The Orange Juice Blog’s publisher Vern Nelson took an LA Times article that the Angels had resumed talks with the City of Anaheim as an indication the team wasn’t moving. It’s clear he didn’t read the story.
From the LA Times article, these gems:
- The Angels have renewed talks with the city of Anaheim about an Angel Stadium renovation and lease extension. (Renovation means the team won’t have to pony up millions for “repairs” to an aging stadium that’s the fourth oldest in the major leagues if they reach agreement to stay).
- “Right now, we are in discussions with Anaheim to see if we can find a way to continue to deliver a high-quality fan experience in a city-owned aging stadium,” Angels spokesperson Marie Garvey said. Note the phrase “city-owned aging…”)
- In 2013, the Anaheim City Council approved the framework of a deal in which the Angels would have paid an estimated $150 million to refurbish Angel Stadium in exchange for a $1-per-year lease on part of the surrounding parking lot, providing team owner Arte Moreno with the opportunity to recoup his stadium renovation costs with profitable development of the surrounding land.
Tait immediately objected, suggesting the team and city share the development profits. The city also commissioned an appraisal that valued the land at $225 million when leased to a developer. We’ll note here that the development and any profits would come from Moreno assuming all of the risk in developing the site and making it profitable, with the city sharing in the profits (to what percentage was never released). If Tait wants the city to share in the development profits, it would make sense that the city assume half the cost for developing the site too.
- The Angels have not ruled out renewing a search outside Anaheim, or simply letting their current lease there play out. For now, however, the focus appears to be on a new deal with Anaheim. With neither the Raiders or the Chargers looking at moving to Carson in the immediately future, that football stadium site could easily become a baseball park site. Close to freeways, plenty of space for parking, and look what the state did to greenlight environment concerns over the Sacramento Kings new arena; they could happen in Carson too.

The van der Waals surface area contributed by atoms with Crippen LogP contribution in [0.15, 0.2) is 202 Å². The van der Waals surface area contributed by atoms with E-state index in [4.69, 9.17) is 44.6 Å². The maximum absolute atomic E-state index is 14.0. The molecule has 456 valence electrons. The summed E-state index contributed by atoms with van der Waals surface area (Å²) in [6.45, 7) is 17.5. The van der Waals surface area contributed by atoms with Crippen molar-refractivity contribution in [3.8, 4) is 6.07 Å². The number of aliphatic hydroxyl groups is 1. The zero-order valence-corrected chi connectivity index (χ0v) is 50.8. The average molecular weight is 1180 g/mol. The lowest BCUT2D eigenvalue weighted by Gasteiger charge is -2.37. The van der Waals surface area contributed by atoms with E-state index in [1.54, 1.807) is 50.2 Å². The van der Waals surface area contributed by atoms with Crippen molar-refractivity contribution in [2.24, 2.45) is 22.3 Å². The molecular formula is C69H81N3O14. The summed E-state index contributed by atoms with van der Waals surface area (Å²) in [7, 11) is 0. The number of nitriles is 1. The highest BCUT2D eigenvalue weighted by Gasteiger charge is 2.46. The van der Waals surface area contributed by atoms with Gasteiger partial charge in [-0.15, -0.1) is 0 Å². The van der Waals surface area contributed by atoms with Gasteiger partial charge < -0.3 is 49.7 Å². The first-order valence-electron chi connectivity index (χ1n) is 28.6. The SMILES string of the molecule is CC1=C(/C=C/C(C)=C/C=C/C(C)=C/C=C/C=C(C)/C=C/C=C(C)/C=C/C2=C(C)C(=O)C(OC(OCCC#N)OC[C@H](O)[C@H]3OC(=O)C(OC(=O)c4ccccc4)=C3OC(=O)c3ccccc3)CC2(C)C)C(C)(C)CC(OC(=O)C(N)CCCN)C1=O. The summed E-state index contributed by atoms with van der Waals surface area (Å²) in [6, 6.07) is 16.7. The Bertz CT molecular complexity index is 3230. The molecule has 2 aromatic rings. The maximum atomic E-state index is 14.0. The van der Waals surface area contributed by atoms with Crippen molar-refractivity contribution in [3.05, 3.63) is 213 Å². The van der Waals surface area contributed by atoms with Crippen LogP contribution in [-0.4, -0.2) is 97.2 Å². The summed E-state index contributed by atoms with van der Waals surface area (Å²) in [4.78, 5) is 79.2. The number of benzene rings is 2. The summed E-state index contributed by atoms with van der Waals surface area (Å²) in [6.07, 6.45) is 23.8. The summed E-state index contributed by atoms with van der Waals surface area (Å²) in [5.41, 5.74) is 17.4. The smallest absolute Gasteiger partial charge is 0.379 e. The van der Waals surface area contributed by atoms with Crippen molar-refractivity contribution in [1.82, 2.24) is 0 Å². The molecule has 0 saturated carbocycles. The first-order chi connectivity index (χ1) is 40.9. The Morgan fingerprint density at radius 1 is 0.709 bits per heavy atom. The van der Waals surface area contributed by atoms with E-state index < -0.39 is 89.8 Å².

- The council last year retained Wylie Aitken, a high-profile Orange County attorney, as its lead negotiator in talks with the Angels, although city staff appears to be leading this round of discussions. Aitken has not invoiced the city for any work related to the Angels, according to city records obtained by the Los Angeles Times. He also did not return several calls from The Times. The city’s lead negotiator hasn’t done anything and city staff is leading the discussion.
- I also want to point out Tait’s children still own property given to them by Tait that, if the team should leave, would enrich the Tait family significantly. So what Tait says might be a fair deal for the people of Anaheim
Bill Shaikin is a solid reporter and, with Orange County roots, is one that likely wants the Angels to stay put.
Now don’t get me wrong, the Angels back at the table talking to Anaheim is great and positive news. But to suggest they aren’t going anywhere is naïve and not final by any means. It still looks like they are still seeking an alternative site and when negotiations resume, it’s entirely possible Arte Moreno may want a better deal — mainly a new stadium to stay in Anaheim. If Anaheim won’t work with the team, don’t be surprised if the team pulls up stakes and leaves. The Anaheim would join the ranks of the Washington Senators, Seattle Pilots, and the Montreal Expos of teams that have found new places to play (Texas, Milwaukee and DC).
Angels Stadium is not a world class venue for baseball. It lacks the charm of Wrigley Field or Fenway Park, but doesn’t come close to say Petco Park in San Diego or AT&T Park in San Francisco for comfort and amenities. Not that any of the geniuses at the OJ blog have attended a game there this decade. The team is having a rough go with injuries and bad breaks, but in baseball, that can turnaround in a single season.
If they city wants to stay in the stadium business, its possible a half-billion or more might be needed. Or, they can lease or sell city land to Moreno to let him build his own new Angels Stadium. Tait wants a fair deal for Anaheim; start looking at what the city would lose if the team moves. The Angels contribute millions to Anaheim charities that will go elsewhere. The surrounding businesses would suffer. Losing the Angels makes it less likely Anaheim might be considered for an NBA expansion franchise or relocation.
It’s not realistic to expect the Angels to renew a status quo deal.